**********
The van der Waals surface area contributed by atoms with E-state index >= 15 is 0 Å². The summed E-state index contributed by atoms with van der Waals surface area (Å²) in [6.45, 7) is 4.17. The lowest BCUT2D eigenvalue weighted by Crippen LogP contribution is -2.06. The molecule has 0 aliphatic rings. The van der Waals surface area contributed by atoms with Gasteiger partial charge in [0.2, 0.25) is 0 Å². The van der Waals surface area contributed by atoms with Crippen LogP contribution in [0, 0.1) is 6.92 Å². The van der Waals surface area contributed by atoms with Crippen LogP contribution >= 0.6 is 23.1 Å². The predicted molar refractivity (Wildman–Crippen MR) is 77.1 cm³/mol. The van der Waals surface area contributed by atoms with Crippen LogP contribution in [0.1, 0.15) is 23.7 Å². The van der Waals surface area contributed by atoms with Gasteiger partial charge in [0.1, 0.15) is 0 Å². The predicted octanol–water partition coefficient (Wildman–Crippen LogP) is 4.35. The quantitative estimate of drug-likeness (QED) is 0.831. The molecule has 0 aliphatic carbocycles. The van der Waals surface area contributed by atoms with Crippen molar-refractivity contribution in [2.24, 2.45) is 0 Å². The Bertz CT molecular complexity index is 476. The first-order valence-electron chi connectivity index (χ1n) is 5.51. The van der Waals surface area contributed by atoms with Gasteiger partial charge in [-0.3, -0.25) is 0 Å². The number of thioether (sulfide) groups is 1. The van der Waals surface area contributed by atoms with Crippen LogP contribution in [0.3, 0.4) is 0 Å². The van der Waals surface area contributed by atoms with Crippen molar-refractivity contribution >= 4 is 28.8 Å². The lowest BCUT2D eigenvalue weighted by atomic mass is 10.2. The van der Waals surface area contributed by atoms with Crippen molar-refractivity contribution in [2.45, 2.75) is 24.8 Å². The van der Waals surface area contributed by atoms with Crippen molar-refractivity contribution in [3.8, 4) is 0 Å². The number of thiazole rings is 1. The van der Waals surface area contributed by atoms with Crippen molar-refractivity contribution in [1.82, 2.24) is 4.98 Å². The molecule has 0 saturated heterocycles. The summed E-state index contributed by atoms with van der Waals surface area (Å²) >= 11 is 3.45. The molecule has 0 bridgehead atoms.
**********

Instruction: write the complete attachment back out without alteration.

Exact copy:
The van der Waals surface area contributed by atoms with E-state index >= 15 is 0 Å². The summed E-state index contributed by atoms with van der Waals surface area (Å²) in [6.45, 7) is 4.17. The lowest BCUT2D eigenvalue weighted by Crippen LogP contribution is -2.06. The molecule has 0 aliphatic rings. The van der Waals surface area contributed by atoms with Gasteiger partial charge in [0.2, 0.25) is 0 Å². The van der Waals surface area contributed by atoms with Crippen LogP contribution in [0, 0.1) is 6.92 Å². The van der Waals surface area contributed by atoms with Crippen LogP contribution >= 0.6 is 23.1 Å². The predicted molar refractivity (Wildman–Crippen MR) is 77.1 cm³/mol. The van der Waals surface area contributed by atoms with Crippen LogP contribution in [0.1, 0.15) is 23.7 Å². The van der Waals surface area contributed by atoms with Gasteiger partial charge in [0.1, 0.15) is 0 Å². The predicted octanol–water partition coefficient (Wildman–Crippen LogP) is 4.35. The quantitative estimate of drug-likeness (QED) is 0.831. The molecule has 0 aliphatic carbocycles. The van der Waals surface area contributed by atoms with Crippen molar-refractivity contribution in [2.24, 2.45) is 0 Å². The Bertz CT molecular complexity index is 476. The first-order valence-electron chi connectivity index (χ1n) is 5.51. The van der Waals surface area contributed by atoms with Gasteiger partial charge in [-0.3, -0.25) is 0 Å². The number of thioether (sulfide) groups is 1. The van der Waals surface area contributed by atoms with Crippen LogP contribution in [0.3, 0.4) is 0 Å². The van der Waals surface area contributed by atoms with Crippen molar-refractivity contribution >= 4 is 28.8 Å². The lowest BCUT2D eigenvalue weighted by atomic mass is 10.2. The van der Waals surface area contributed by atoms with Crippen molar-refractivity contribution in [2.45, 2.75) is 24.8 Å². The van der Waals surface area contributed by atoms with Crippen molar-refractivity contribution in [3.8, 4) is 0 Å². The number of thiazole rings is 1. The van der Waals surface area contributed by atoms with Crippen molar-refractivity contribution in [1.82, 2.24) is 4.98 Å². The molecule has 0 saturated heterocycles. The summed E-state index contributed by atoms with van der Waals surface area (Å²) >= 11 is 3.45. The molecule has 0 bridgehead atoms.